Privatisation has given us choice, the choice of which spiv to rip us off, like counting a broader choice of burglars – “oh Bob is a better choice of burglar has he makes less mess when smashing your window and he can’t always be bothered to carry the really heavy stuff” 

So my question is – have the extreme price rises and executives’ benefits created industries unimaginable when run by the state? Was it really so impossible to restructure nationalised industries especially? If the problem is that being run by the state doesn’t work, then are the politicians admitting, “we are the inept”, and so must government be privatised too? Ah, I think it might have happened already, but no one told us.

Two nights of science, comedy and music in aid of Medecins Sans Frontieres, The Sophie Lancaster Foundation and Manchester University Scholarship fund are happening at Hammersmith on 12th and 14th December. vast array of secret guests, I did let slip that Ross Noble will be on 12th, but sworn to secrecy on the rest. Will Hugh Grant be joining us again this year to play the Queen’s Homeopath? Details HERE

Details of other benefit Christmas gigs at The Bloomsbury with full line ups listed HERE

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14 Responses to I was going to jump in the canal to save the drowning man, but then I thought, what’s in it for me?

  1. I often hear people talking about the NHS in terms of what they might or might not need from it! We’re not paying in just in case *we* need it. We’re paying in because we consider providing free healthcare to all to be part of living in a civilised society. Aren’t we?

    Privatisation surely only works when there can be meaningful competition. The competition between supermarkets presumably really does push prices down for consumers… although presumably that can mean a devastating knock-on effect for their suppliers… oh, and they put all those local shops out of business didn’t they? Then, as our consumer habits reverted to local shopping, occupied the spaces those shops once filled with little versions of themselves…. oh no!

  2. Mary says:

    I quite like you when you’re tired – great post! It’s that it’s sold to us because we apparently deserve ‘choice’, regardless of how terrible all the options are, that totally bemuses me.

  3. Lestrade says:

    It’s a curious debate, but I’m not sure price or executive pay is the only measure of what is most effective.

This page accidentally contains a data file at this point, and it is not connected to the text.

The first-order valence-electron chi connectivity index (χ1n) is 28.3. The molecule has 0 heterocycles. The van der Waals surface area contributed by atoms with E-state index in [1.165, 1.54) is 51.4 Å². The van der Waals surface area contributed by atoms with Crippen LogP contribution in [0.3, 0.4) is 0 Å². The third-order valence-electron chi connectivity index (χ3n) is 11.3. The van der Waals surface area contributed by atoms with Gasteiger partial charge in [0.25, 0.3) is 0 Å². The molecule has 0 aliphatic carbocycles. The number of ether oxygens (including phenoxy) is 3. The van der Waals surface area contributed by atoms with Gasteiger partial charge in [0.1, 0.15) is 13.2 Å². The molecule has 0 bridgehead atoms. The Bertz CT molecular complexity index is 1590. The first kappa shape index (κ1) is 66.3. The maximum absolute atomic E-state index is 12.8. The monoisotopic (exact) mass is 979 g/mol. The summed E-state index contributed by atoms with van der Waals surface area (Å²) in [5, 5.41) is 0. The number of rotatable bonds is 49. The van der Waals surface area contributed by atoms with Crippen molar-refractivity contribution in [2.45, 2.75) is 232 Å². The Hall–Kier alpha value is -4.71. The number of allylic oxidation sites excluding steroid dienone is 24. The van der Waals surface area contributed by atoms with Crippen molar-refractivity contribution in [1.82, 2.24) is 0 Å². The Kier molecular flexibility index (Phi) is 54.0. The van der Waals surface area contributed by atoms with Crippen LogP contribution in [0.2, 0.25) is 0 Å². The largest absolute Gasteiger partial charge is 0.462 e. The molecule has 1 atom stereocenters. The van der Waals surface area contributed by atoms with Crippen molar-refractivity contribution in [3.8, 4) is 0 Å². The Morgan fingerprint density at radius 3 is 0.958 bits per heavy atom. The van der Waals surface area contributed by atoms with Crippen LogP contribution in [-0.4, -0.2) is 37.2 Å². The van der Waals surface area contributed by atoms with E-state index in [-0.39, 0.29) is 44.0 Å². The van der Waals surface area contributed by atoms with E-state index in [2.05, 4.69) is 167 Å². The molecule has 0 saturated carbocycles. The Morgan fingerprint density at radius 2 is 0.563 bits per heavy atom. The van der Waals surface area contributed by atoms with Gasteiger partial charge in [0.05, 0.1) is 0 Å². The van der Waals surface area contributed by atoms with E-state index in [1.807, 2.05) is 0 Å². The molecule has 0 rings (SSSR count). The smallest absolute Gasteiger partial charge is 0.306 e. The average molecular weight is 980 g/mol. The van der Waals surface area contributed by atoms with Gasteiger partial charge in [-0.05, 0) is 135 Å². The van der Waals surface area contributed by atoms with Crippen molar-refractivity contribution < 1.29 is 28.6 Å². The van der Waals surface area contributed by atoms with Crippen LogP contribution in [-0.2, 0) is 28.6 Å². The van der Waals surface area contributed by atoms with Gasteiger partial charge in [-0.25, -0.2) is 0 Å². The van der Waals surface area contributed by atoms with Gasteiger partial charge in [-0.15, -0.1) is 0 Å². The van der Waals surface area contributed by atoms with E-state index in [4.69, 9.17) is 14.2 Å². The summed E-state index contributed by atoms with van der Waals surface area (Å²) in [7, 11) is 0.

First, you can’t assign the issue of greed to just the executives. It’s not like they are an individual species, the same incentives for greed and power and selfishness can be assigned to all of us. It’s not to justify privatisation or diminish nationalisation, it’s just simply that given the right incentives and power, we can all get a little bit self-serving and greedy. Which, sadly, under nationalisation, we saw among all levels of an organisation from the top down. Privatisation limited that greed to the executives, so it wasn’t exactly the solution we needed, but that potential for selfishness and greed is there at all levels.

    The other aspect is again, whether price is the right measure. It would be interesting to get the relative costs, but from an economical sense and geopolitical sense as (taking engergy) it isn’t as simple as additional taxes or exec pay. But without that data, what conclusions can we draw? None. Without that, we can’t create bogeymen or supposition as to who is to blame.

    More importantly, for those of the age to remember, where was this golden era of nationalised services? Even as a life long Labour supporter. Even as someone who has stood on picket lines. Even as someone who has protested in the Thatcher era and saw first hand how the police state handled protests, even then the access to services were at the whim of Industrial Relations. And were all righteous and necessary? Hmmmm.

    You’re so right with the question of the reaction to the faults (and there were many) of nationalisation was privatisation was wrong. The answer is somewhere in the middle, but again it isn’t just the fault of the execs, what role did toothless regulators play? Like in the financial world, they were supposed to be the eye on the private world, but they failed. Do we blame free market companies acting in their own interests as private businesses do or do we blame those from the Public Sector who failed to use the power and resources to control that and reign that in?